Mario Strikers charge at May

Wii footy game goes online, too.

The Wii version of Mario Strikers is due out on 25th May, Nintendo said today, and will offer online multiplayer via Nintendo Wi-Fi Connection.

As with Mario Smash Football and SEGA Soccer Slam, from which it seems to draw "some" inspiration, Mario Strikers: Charged Football is a fast-paced game of five-a-side that sees players performing acrobatic special shots once they've built themselves up to it.

That'll be true here, but there are some twists. "Super Abilities" are a bit more elaborate, with Mario blowing himself up to huge proportions to trample the opposition, and Princess Peach taking photos that freeze the other team to the spot. "Mega Strikes", meanwhile, split the ball into five separate spheres that have to be defended to avoid a goal.

Your chosen team captain will be the main "named" character, like Mario or Luigi, as usual, but you'll also be able to pick three side-kicks from eight offered based on their specific characteristics, potentially adding a bit of tactical depth to a game that usually revolves around the main players.

Control is much as you'd expect for the most part, with movement on the Nunchuk's analogue stick, but this being the Wii there are a few nods to the motion sensor, with Wiimote flicks used to body-check opponents, while Mega Strikes from opposing players can be batted away from the goal by using the Wiimote to block them with a set of on-screen goalkeeping gloves.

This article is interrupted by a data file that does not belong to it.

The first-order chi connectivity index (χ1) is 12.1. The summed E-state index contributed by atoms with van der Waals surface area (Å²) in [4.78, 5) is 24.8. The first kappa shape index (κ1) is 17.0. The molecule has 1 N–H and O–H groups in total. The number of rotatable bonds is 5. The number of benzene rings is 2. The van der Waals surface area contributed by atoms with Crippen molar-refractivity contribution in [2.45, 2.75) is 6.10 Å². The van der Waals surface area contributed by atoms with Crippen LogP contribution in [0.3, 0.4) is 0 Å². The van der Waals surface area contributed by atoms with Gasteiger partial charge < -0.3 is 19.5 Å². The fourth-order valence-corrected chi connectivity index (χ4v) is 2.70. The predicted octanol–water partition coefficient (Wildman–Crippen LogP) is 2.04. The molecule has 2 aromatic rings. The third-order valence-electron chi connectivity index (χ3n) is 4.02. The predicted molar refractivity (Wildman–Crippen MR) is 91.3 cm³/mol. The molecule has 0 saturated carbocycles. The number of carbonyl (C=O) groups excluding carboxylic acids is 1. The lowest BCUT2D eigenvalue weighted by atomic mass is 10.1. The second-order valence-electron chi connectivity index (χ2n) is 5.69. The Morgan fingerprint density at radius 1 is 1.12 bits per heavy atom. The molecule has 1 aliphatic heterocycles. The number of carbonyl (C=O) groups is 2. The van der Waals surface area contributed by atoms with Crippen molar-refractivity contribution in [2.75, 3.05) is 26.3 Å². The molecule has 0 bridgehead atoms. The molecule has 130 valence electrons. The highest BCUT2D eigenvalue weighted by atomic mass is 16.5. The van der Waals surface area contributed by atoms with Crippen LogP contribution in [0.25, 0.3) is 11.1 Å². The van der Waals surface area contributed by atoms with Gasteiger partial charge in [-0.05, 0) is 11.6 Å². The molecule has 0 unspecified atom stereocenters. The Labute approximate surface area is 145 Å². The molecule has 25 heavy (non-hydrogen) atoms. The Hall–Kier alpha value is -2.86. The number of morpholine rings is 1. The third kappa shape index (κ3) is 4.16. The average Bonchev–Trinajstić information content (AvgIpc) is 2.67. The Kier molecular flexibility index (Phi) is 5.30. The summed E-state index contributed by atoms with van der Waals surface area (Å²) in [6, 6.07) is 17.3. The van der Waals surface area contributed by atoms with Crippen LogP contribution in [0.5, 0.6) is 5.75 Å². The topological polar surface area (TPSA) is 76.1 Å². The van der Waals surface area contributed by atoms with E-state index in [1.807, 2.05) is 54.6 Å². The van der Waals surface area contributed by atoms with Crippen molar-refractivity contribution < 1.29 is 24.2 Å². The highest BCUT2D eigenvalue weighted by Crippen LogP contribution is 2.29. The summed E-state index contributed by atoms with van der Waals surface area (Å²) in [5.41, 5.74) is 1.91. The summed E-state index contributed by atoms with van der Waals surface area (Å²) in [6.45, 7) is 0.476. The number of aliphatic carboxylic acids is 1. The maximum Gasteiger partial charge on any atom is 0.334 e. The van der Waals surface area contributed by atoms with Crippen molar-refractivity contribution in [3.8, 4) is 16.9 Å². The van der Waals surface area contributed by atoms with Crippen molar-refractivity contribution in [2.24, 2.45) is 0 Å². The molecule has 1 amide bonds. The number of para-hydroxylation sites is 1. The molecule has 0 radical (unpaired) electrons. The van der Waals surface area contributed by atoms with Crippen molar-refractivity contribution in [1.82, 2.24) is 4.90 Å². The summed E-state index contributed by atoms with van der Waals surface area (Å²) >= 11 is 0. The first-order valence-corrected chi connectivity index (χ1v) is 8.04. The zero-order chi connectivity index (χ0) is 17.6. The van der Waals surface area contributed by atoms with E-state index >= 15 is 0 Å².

You'll also be able to take advantage of various power-ups, with fouled players given special treats to help avenge themselves, including red spiky shells, or a chain chomp that chases the opposition around the pitch.

As for the multiplayer - which is in addition, we should say, to a multi-tiered three-cup single-player game and an exhibition-style "Domination" mode - you will be able to team up with a friend in a group of four to play two-on-two games on one console, as well as going online to take part in ranked and unranked matches against people across the world, with global leaderboards keeping track of your progress.

The fact that you can play two-on-two offline led us to wonder whether you could do the same on that old Internet. Sadly Nintendo hasn't got back to us about it yet, but we'll be sure to let you know when someone does.

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About the author

Tom Bramwell

Tom Bramwell


Tom worked at Eurogamer from early 2000 to late 2014, including seven years as Editor-in-Chief.


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